Monday, August 30, 2004

22nd Week in Ordinary Time

quote by Bishop Desmond TutuLast week, the six Associates in the Office of Pastoral Ministry (Linda Batton, Diana Macalintal, Antonio Ojeda, Wendy Scherbart, Sandy Scott, and Lupita Vital) along with the Episcopal Director for Pastoral Ministries (Terrie Iacino) gathered at Villa Holy Names retreat center in Los Gatos to reflect on the diocesan Pastoral Plan and our office's goal for the year. We discovered that, like many other teams, we were very eager to figure out calendars, meeting tasks, and evaluation processes before we even knew exactly what we were doing and why. So we took a step back and tried to see the big picture of Christian life in Santa Clara valley in the year 2004.

What we discerned was that one of the greatest needs in our Church of San Jose today was an increased connection between our faith, daily life, and action toward change. This for us was our definition of "discipleship." Our staff believes that everything we do as Church, whether in the parish or at the diocesan level, must make the reign of God more visible in the actual lives of people in this time and place. Otherwise, discipleship becomes merely yet another task on our to-do list rather than a way of life for every Christian. So what we hope to do then this year is to work together as a staff to make everything we do deepen those connections between faith, life, and action for the pastoral leaders we serve.

Last Sunday, I joined with the parish of St. Catherine of Alexandria to celebrate Eucharist at their 10:30a Mass. The church was filled with people in every stage of life, from infants in parents' arms to wheelchair-bound elderly. Like the assembly, our prayer together was full of life and joy, with a good majority of people singing (often without the use of songbooks because the music was so familiar for them), a vibrant choir that knew how to engage people in song without dominating the assembly, and a large team of liturgical ministers, each doing their own ministry (and not 2 or 3 others as well) with grace and confidence. The music ministry used accompaniment very well, sometimes letting the assembly sing a refrain a cappella which made the assembly sing even louder. Also, they weren't afraid to repeat the lively responsorial psalm and do it as the dismissal song as well. Because the assembly had already sung it once, they were even more enthusiastic singing it again as they left the church.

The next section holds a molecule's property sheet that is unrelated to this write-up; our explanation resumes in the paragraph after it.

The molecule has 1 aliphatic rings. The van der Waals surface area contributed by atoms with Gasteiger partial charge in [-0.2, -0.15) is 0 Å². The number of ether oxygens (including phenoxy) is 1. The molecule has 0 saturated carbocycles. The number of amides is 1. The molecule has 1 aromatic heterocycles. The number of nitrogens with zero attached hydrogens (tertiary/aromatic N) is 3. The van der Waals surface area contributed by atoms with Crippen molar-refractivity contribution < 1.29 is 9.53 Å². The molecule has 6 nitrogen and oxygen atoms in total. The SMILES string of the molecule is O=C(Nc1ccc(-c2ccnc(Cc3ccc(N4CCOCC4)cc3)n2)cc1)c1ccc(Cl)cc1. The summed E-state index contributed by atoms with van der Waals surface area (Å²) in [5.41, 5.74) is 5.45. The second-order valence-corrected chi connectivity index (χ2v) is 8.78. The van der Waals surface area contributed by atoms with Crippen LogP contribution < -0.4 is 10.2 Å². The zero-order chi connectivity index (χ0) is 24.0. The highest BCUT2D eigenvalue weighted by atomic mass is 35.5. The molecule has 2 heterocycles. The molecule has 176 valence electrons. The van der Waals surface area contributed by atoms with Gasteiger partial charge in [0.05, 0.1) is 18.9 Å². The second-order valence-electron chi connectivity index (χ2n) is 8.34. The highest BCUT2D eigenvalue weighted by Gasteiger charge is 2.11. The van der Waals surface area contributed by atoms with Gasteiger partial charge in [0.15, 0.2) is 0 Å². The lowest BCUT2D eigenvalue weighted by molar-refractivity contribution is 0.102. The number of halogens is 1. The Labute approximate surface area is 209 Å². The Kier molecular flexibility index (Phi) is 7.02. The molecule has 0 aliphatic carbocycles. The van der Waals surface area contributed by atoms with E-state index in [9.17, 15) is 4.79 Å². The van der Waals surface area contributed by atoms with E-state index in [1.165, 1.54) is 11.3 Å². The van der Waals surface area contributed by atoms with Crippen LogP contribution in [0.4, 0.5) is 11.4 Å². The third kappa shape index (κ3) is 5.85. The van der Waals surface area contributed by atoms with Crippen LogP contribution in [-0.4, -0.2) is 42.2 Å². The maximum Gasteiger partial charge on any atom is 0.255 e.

But what struck me most was how well the assembly did the Communion Rite, implementing Bishop McGrath's directives (en español):

  1. never did they go to the tabernacle to serve hosts that were not consecrated at that Mass;
  2. they had abundant wine for everyone with at least 2 ministers of the Blood of Christ for every minister of the Body of Christ;
  3. the Communion song was one that everyone knew and sang by heart ("I Am the Bread of Life"); and
  4. the assembly stood throughout the distribution of Communion, remained standing during the silence after Communion, and stood for the Prayer after Communion.

St. Catherine of Alexandria was only 18 when she stood up to Emporer Maximus and called for justice for those he was persecuting. The parishioners of St. Catherine today, under the leadership of Fr. Eugene O'Donnell, continue to do the same through their worship that reveals the Spirit at work, giving them courage to stand together, young and old in a broken world, and proclaim that through Christ, all the lowly will be raised up on the last day.

In this week's DSJ Liturgy Notes, you'll find:

  • Information on a free Cantor Workshop
  • The next gathering of the Catechumenate Support Group
  • Resources for remembering September 11
  • A prayer for those in the military
  • A blessing for public servants

May the simple things--singing together, standing in prayer, blessing each other--bring peace.

Diana Macalintal
Associate for Liturgy